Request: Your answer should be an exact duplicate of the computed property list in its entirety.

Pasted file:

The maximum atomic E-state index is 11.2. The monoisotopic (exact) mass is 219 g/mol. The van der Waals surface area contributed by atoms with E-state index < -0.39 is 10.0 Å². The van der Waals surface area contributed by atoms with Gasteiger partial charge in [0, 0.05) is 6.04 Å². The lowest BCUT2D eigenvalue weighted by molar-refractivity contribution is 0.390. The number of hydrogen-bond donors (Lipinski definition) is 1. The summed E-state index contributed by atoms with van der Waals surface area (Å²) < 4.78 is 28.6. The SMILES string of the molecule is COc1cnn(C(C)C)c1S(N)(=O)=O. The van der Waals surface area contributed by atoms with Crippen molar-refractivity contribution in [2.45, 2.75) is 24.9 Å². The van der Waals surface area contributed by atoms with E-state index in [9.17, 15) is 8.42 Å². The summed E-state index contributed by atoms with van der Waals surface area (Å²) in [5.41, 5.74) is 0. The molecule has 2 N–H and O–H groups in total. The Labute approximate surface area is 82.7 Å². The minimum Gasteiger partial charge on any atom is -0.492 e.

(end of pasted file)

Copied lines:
The maximum atomic E-state index is 11.2. The monoisotopic (exact) mass is 219 g/mol. The van der Waals surface area contributed by atoms with E-state index < -0.39 is 10.0 Å². The van der Waals surface area contributed by atoms with Gasteiger partial charge in [0, 0.05) is 6.04 Å². The lowest BCUT2D eigenvalue weighted by molar-refractivity contribution is 0.390. The number of hydrogen-bond donors (Lipinski definition) is 1. The summed E-state index contributed by atoms with van der Waals surface area (Å²) < 4.78 is 28.6. The SMILES string of the molecule is COc1cnn(C(C)C)c1S(N)(=O)=O. The van der Waals surface area contributed by atoms with Crippen molar-refractivity contribution in [2.45, 2.75) is 24.9 Å². The van der Waals surface area contributed by atoms with E-state index in [9.17, 15) is 8.42 Å². The summed E-state index contributed by atoms with van der Waals surface area (Å²) in [5.41, 5.74) is 0. The molecule has 2 N–H and O–H groups in total. The Labute approximate surface area is 82.7 Å². The minimum Gasteiger partial charge on any atom is -0.492 e.